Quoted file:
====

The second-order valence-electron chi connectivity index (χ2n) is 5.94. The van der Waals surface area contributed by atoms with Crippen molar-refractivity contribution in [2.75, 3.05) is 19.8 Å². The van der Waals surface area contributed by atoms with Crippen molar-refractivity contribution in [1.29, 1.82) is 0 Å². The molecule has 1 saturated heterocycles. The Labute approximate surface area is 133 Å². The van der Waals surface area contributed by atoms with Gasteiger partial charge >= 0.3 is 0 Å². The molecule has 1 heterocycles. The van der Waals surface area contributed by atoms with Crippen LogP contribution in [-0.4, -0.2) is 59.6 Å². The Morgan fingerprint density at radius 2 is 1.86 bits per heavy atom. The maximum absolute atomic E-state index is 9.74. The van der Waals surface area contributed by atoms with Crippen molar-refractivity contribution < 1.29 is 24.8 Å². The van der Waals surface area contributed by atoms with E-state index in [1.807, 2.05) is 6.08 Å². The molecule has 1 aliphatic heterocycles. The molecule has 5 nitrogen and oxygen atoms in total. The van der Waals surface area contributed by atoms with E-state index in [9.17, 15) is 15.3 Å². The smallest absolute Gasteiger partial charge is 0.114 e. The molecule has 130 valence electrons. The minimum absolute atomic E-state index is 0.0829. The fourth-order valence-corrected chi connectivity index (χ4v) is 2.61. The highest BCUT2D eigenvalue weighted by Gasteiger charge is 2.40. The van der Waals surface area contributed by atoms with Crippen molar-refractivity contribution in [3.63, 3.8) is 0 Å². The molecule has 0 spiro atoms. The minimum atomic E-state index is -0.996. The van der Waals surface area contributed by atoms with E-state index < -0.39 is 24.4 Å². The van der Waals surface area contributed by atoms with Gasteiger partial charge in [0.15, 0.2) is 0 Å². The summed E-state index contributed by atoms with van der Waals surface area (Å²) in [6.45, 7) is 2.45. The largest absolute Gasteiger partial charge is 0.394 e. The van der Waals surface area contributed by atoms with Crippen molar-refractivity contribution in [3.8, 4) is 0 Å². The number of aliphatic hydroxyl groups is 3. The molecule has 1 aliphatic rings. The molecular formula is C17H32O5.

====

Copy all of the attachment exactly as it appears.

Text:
The second-order valence-electron chi connectivity index (χ2n) is 5.94. The van der Waals surface area contributed by atoms with Crippen molar-refractivity contribution in [2.75, 3.05) is 19.8 Å². The van der Waals surface area contributed by atoms with Crippen molar-refractivity contribution in [1.29, 1.82) is 0 Å². The molecule has 1 saturated heterocycles. The Labute approximate surface area is 133 Å². The van der Waals surface area contributed by atoms with Gasteiger partial charge >= 0.3 is 0 Å². The molecule has 1 heterocycles. The van der Waals surface area contributed by atoms with Crippen LogP contribution in [-0.4, -0.2) is 59.6 Å². The Morgan fingerprint density at radius 2 is 1.86 bits per heavy atom. The maximum absolute atomic E-state index is 9.74. The van der Waals surface area contributed by atoms with Crippen molar-refractivity contribution < 1.29 is 24.8 Å². The van der Waals surface area contributed by atoms with E-state index in [1.807, 2.05) is 6.08 Å². The molecule has 1 aliphatic heterocycles. The molecule has 5 nitrogen and oxygen atoms in total. The van der Waals surface area contributed by atoms with E-state index in [9.17, 15) is 15.3 Å². The smallest absolute Gasteiger partial charge is 0.114 e. The molecule has 130 valence electrons. The minimum absolute atomic E-state index is 0.0829. The fourth-order valence-corrected chi connectivity index (χ4v) is 2.61. The highest BCUT2D eigenvalue weighted by Gasteiger charge is 2.40. The van der Waals surface area contributed by atoms with Crippen molar-refractivity contribution in [3.63, 3.8) is 0 Å². The molecule has 0 spiro atoms. The minimum atomic E-state index is -0.996. The van der Waals surface area contributed by atoms with E-state index < -0.39 is 24.4 Å². The van der Waals surface area contributed by atoms with Gasteiger partial charge in [0.15, 0.2) is 0 Å². The summed E-state index contributed by atoms with van der Waals surface area (Å²) in [6.45, 7) is 2.45. The largest absolute Gasteiger partial charge is 0.394 e. The van der Waals surface area contributed by atoms with Crippen molar-refractivity contribution in [3.8, 4) is 0 Å². The number of aliphatic hydroxyl groups is 3. The molecule has 1 aliphatic rings. The molecular formula is C17H32O5.